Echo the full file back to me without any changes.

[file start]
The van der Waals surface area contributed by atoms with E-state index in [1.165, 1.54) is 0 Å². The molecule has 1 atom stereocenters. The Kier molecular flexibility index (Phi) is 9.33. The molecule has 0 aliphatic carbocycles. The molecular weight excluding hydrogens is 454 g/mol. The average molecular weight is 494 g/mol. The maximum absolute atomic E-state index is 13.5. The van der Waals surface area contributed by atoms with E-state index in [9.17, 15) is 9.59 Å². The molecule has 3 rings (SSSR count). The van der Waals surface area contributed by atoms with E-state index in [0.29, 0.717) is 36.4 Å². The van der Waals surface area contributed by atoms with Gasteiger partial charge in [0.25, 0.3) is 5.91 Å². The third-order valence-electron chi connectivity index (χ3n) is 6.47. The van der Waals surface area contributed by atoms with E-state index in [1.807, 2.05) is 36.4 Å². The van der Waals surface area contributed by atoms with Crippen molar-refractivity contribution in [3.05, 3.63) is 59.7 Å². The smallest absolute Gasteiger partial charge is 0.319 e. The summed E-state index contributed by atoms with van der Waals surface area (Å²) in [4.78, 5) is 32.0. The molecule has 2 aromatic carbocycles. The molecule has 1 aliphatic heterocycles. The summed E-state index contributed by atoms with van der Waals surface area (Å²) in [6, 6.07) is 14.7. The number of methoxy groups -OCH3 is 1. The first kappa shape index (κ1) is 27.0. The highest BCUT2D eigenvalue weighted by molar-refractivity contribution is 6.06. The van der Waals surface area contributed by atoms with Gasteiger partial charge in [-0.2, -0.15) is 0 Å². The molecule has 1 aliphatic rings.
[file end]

The van der Waals surface area contributed by atoms with E-state index in [1.165, 1.54) is 0 Å². The molecule has 1 atom stereocenters. The Kier molecular flexibility index (Phi) is 9.33. The molecule has 0 aliphatic carbocycles. The molecular weight excluding hydrogens is 454 g/mol. The average molecular weight is 494 g/mol. The maximum absolute atomic E-state index is 13.5. The van der Waals surface area contributed by atoms with E-state index in [9.17, 15) is 9.59 Å². The molecule has 3 rings (SSSR count). The van der Waals surface area contributed by atoms with E-state index in [0.29, 0.717) is 36.4 Å². The van der Waals surface area contributed by atoms with Gasteiger partial charge in [0.25, 0.3) is 5.91 Å². The third-order valence-electron chi connectivity index (χ3n) is 6.47. The van der Waals surface area contributed by atoms with E-state index in [1.807, 2.05) is 36.4 Å². The van der Waals surface area contributed by atoms with Crippen molar-refractivity contribution in [3.05, 3.63) is 59.7 Å². The smallest absolute Gasteiger partial charge is 0.319 e. The summed E-state index contributed by atoms with van der Waals surface area (Å²) in [4.78, 5) is 32.0. The molecule has 2 aromatic carbocycles. The molecule has 1 aliphatic heterocycles. The summed E-state index contributed by atoms with van der Waals surface area (Å²) in [6, 6.07) is 14.7. The number of methoxy groups -OCH3 is 1. The first kappa shape index (κ1) is 27.0. The highest BCUT2D eigenvalue weighted by molar-refractivity contribution is 6.06. The van der Waals surface area contributed by atoms with Gasteiger partial charge in [-0.2, -0.15) is 0 Å². The molecule has 1 aliphatic rings.